Section 164 of the code of criminal procedure provides the special procedure for the recording of confessions and statements made during the course of investigation by competent judicial magistrates.
What is Confession -
The expression confession means a statement made by an accused admitting his guilt. It is an admission as to the commission of an offense. If a person accused of an offense makes a statement against himself, it is called confession or confessional statement. Confessions are the special form of admissions. Thus it is popularly said that "All Confessions are admissions, but all Admissions are not confessions."
Must Read... Confession and Kinds of ConfessionAny confession made to a police officer is totally inadmissible evidence because of the police, by and large, is not ate considered trustworthy. It is apprehended that any power given to the police to record confessions or statements is more likely to be misused and that the over Zealous Police officers might, in the apparent exercise of Sach power, extort fabricate confessions and manipulate statements. Therefore the code of criminal procedure provides Section 164 a special procedure for the recording confessions and statements made during the course of investigation by competent judicial Magistrates.
Power of Judicial Magistrate to Record Confessions and Statements -
Chapter XII Information to the Police and their powers to investigate, Section 164 of the code of criminal procedure provides that -
(1) Any Metropolitan Magistrate or Judicial Magistrate may, whether or not he has jurisdiction in the case, record any confession or statement made to him in the course of an investigation under this Chapter or under any other law for the time being in force, or at any time afterwards before the commencement of the inquiry or trial:
Provided that no confession shall be recorded by a police officer on whom any power of a Magistrate has been conferred under any law for the time being in force.
(2) The Magistrate shall, before recording any such confession, explain to the person making it that he is not bound to make a confession and that, if he does so, it may be used as evidence against him; and the Magistrate shall not record any such confession unless, upon questioning the person making it, he has reason to believe that it is being made voluntarily.
(3) If at any time before the confession is recorded, the person appearing before the Magistrate states that he is not willing to make the confession, the Magistrate shall not authorize the detention of such person in police custody.
(4) Any such confession shall be recorded in the manner provided in section 281 for recording the examination of an accused person and shall be signed by the person making the confession, and the Magistrate shall make a memorandum at the foot of such record to the following effect-
“I have explained to (name) that he is not bound to make a confession and that, if he does so, any confession he may make may be used as evidence against him and I believe that this confession was voluntarily made. It was taken in my presence and hearing and was read over to the person making it and admitted by him to be correct, and it contains a full and true account of the statement made by him.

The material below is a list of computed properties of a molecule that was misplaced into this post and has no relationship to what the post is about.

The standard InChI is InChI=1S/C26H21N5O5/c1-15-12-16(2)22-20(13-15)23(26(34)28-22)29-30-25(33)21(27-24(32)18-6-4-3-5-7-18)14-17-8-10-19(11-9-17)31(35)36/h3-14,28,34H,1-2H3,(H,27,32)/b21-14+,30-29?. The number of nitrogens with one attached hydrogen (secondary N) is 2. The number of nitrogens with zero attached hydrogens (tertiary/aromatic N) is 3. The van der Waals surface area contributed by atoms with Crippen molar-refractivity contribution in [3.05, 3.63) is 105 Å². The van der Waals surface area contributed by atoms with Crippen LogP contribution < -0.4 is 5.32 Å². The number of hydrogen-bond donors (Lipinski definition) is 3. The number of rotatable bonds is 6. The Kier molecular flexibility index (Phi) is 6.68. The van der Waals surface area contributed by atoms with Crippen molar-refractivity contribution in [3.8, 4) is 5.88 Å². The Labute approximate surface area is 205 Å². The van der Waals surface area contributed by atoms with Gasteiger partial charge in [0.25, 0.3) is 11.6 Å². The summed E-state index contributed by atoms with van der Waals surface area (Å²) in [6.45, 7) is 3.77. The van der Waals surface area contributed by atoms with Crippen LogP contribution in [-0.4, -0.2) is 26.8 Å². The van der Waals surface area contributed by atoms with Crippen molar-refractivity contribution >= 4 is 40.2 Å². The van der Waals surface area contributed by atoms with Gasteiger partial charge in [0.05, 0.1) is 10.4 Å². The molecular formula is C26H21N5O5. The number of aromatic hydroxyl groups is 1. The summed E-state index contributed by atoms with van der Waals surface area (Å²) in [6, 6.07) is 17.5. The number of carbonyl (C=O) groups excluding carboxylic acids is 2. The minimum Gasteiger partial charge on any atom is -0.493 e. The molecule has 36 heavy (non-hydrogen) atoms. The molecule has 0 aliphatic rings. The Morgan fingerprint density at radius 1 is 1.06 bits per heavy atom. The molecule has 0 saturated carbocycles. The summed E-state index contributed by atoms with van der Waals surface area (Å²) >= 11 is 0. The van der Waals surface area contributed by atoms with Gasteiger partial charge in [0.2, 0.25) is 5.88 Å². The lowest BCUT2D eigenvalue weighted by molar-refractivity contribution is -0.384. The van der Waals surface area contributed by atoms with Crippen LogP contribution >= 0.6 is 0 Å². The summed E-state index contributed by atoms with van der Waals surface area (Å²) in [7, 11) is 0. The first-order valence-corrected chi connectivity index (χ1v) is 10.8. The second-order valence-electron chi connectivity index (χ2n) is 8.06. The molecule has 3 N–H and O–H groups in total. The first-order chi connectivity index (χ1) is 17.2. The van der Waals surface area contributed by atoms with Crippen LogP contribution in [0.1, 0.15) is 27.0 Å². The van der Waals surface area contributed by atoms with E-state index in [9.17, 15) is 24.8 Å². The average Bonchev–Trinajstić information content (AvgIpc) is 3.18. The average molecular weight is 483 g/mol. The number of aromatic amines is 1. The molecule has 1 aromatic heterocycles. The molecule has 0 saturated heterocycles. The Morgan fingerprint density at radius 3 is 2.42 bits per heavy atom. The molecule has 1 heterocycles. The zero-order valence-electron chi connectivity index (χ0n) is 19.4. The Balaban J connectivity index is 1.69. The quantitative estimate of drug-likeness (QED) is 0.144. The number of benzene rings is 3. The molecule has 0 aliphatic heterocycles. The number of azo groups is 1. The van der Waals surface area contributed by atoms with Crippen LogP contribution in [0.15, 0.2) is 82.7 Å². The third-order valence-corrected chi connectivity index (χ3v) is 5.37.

(Signed) A.B. Magistrate”.
(5) Any statement (other than a confession) made under sub-section (1) shall be recorded in such manner hereinafter provided for the recording of evidence as is, in the opinion of the Magistrate, best fitted to the circumstances of the case; and the Magistrate shall have the power to administer oath to the person whose statement is so recorded.
(5A) - (a) In cases punishable under section 354, section 354A, section 354B, section 354C, section 354D, sub-section (1) or sub-section (2) of section 376, [section 376A, section 376AB, section 376B, section 3760, section 376D, section 376DA, section 376DB], section 376E or section 509 of the Indian Penal Code, the Judicial Magistrate shall record the statement of the person against whom such offense has been committed in the manner prescribed in sub-section (5), as soon as the commission of the offense is brought to the notice of the police:
Provided that if the person making the statement is temporarily or permanently mentally or physically disabled, the Magistrate shall take the assistance of an interpreter or a special educator in recording the statement:
Provided further that if the person making the statement is temporarily or permanently mentally or physically disabled, the statement made by the person, with the assistance of an interpreter or a special educator, shall be videographed.
(b) A statement recorded under clause (a) of a person, who is temporarily or permanently mentally or physically disabled, shall be considered a statement in lieu of examination-in-chief, as specified in section 137 of the Indian Evidence Act, 1872 such that the maker of the statement can be cross-examined on such statement, without the need for recording the same at the time of trial.".
(6) The Magistrate recording a confession or statement under this section shall forward it to the Magistrate by whom the case is to be inquired into or tried.
Privileged Communication under the Indian Evidence Act 1872
What is Admission and who can make Admissions under the Indian Evidence Act 1872